The role of representation in the production of technoscientific knowledge has become a subject of great interest in recent years. In this book, sociologist and art critic Kathryn Henderson offers a new perspective on this topic by exploring the impact of computer graphic systems on the visual culture of engineering design. Henderson shows how designers use drawings both to organize work and knowledge and to recruit and organize resources, political support, and power.
Henderson’s analysis of the collective nature of knowledge in technical design work is based on her participant observation of practices in two industrial settings. In one she follows the evolution of a turbine engine package from design to production, and in the other she examines the development of an innovative surgical tool. In both cases she describes the messy realities of design practice, including the mixed use of the worlds of paper and computer graphics. One of the goals of the book is to lay a practice-informed groundwork for the creation of more usable computer tools. Henderson also explores the relationship between the historical development of engineering as a profession and the standardization of engineering knowledge, and then addresses the question: Just what is high technology, and how does its affect the extent to which people will allow their working habits to be disrupted and restructured?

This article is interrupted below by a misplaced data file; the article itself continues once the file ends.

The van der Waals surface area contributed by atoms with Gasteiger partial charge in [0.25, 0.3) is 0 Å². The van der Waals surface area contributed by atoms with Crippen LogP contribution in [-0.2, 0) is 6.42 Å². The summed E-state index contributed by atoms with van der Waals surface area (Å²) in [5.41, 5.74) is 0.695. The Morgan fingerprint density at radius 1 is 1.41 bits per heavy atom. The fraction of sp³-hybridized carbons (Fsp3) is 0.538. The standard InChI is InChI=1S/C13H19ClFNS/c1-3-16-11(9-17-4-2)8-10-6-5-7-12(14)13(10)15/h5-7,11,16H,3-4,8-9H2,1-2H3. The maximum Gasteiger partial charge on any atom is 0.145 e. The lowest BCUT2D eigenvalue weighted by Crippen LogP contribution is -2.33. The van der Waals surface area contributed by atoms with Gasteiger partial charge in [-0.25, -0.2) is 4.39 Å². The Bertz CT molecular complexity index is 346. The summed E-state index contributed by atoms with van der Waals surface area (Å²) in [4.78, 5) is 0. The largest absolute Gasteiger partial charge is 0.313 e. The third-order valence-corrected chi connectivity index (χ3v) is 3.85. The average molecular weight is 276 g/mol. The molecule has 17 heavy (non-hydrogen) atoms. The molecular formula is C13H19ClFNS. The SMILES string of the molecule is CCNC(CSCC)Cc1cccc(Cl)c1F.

Finally, to help explain why visual representations are so powerful, Henderson develops the concept of “metaindexicality”—the ability of a visual representation, used interactively, to combine many diverse levels of knowledge and thus to serve as a meeting ground (and sometimes battleground) for many types of workers.